We know we're going to have difficult beginnings, but again, I am relying on
your support.... I am relying upon your hard work.
Seeing you in this... It doesn't matter how far my eyes go, I can see that you
are here in your millions. And my last warning to you is that you are to stand
firm behind us so that we can prove to the world that when the African is
given a chance, he can show the world that he is somebody!
We have awakened. We will not sleep anymore. Today, from now one, there
is a new African in the world!
Source: This document from http://www.bbc.co.uk/worldservice/focusonafrica/news/story/2007/02/070129_
ghana50_independence_speech.shtml is in the public domain.
Page 5 of 12
U6: Modern World History 1945 – Present
Lesson B: 20th Century Global Politics — Decolonization
Student Resource: Decolonization and Development
Research Question: How did colonization and decolonization impact development
of the political, social, and economic systems of Ghana?
Time Period 2: Immediately Following Independence
Guiding Questions
1. What type of government was established by Kwame Nkrumah after independence?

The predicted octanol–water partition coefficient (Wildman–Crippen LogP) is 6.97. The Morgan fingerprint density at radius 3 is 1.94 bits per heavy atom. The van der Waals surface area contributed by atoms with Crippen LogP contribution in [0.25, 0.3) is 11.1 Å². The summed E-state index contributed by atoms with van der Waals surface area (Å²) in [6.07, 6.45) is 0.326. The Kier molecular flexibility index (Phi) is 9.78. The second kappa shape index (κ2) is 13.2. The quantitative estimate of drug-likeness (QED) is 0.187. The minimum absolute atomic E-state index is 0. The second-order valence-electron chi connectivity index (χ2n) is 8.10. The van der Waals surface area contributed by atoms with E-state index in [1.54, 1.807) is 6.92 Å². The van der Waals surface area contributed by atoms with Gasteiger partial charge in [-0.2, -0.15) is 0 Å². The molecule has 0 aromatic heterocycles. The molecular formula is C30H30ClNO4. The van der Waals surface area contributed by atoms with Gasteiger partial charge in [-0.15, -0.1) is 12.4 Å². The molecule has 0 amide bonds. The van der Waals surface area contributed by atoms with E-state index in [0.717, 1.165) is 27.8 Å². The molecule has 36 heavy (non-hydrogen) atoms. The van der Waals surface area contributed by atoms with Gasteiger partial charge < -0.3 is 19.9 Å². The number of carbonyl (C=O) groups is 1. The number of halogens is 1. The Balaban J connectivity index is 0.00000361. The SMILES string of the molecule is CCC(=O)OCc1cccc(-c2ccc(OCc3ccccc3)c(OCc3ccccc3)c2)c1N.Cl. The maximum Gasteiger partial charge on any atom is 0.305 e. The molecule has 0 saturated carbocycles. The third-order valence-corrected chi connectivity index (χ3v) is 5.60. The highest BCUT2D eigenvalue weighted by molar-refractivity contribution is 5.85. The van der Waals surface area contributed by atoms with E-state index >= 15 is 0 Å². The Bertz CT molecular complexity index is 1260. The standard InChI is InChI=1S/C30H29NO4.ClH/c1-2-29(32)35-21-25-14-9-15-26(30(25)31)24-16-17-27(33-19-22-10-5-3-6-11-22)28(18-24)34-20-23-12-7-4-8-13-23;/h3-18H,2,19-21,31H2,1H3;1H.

2. What freedoms and rights were guaranteed to the people?
3. Why did the economy suffer after independence?
4. How did other countries see Ghana's struggle?
5. Why was Kwame Nkrumah overthrown in 1966?
Resources for Research
1. A Country Study: Ghana from the Library of Congress
2. U.S. Department of State - Background on Ghana
3. CIA - The World Factbook: Ghana
4. Freedom House - Country Report: Ghana
Page 6 of 12
U6: Modern World History 1945 – Present
Lesson B: 20th Century Global Politics — Decolonization
Student Resource: Decolonization and Development
Document 1: Kwame Nkrumah and Dr. Martin Luther King Jr.
Source: This image from http://en.wikipedia.org/wiki/File:Nkrumah-King.jpg is in the public domain
Page 7 of 12
U6: Modern World History 1945 – Present
Lesson B: 20th Century Global Politics — Decolonization
Student Resource: Decolonization and Development
Document 2: Kwame Nkrumah's Famous Saying
Source: This image from http://en.wikipedia.org/wiki/File:Kwame.jpg is in the public domain.
Document 3: Kwame Nkrumah's Tomb
Source: This image from http://en.wikipedia.org/wiki/File:Kwame_nkrumah_tomb_accra_ghana.jpg is in the public
domain.
Page 8 of 12
U6: Modern World History 1945 – Present
Lesson B: 20th Century Global Politics — Decolonization
Student Resource: Decolonization and Development
Research Question: How did colonization and decolonization impact development
of the political, social, and economic systems of Ghana?
Time Period 3: Towards the 21st Century
Guiding Questions
1. How did the military intervene in Ghanaian politics after Kwame Nkrumah?
2. Why did Ghana finally transition to a democracy in the 1990s?
3. What rights are guaranteed to the people?
4. What accomplishments and struggles does Ghana face in the 21st century?
5. How does Ghana's GDP compare with Kenya and Egypt?
Resources for Research
1. A Country Study: Ghana from the Library of Congress
2. U.S. Department of State - Background on Ghana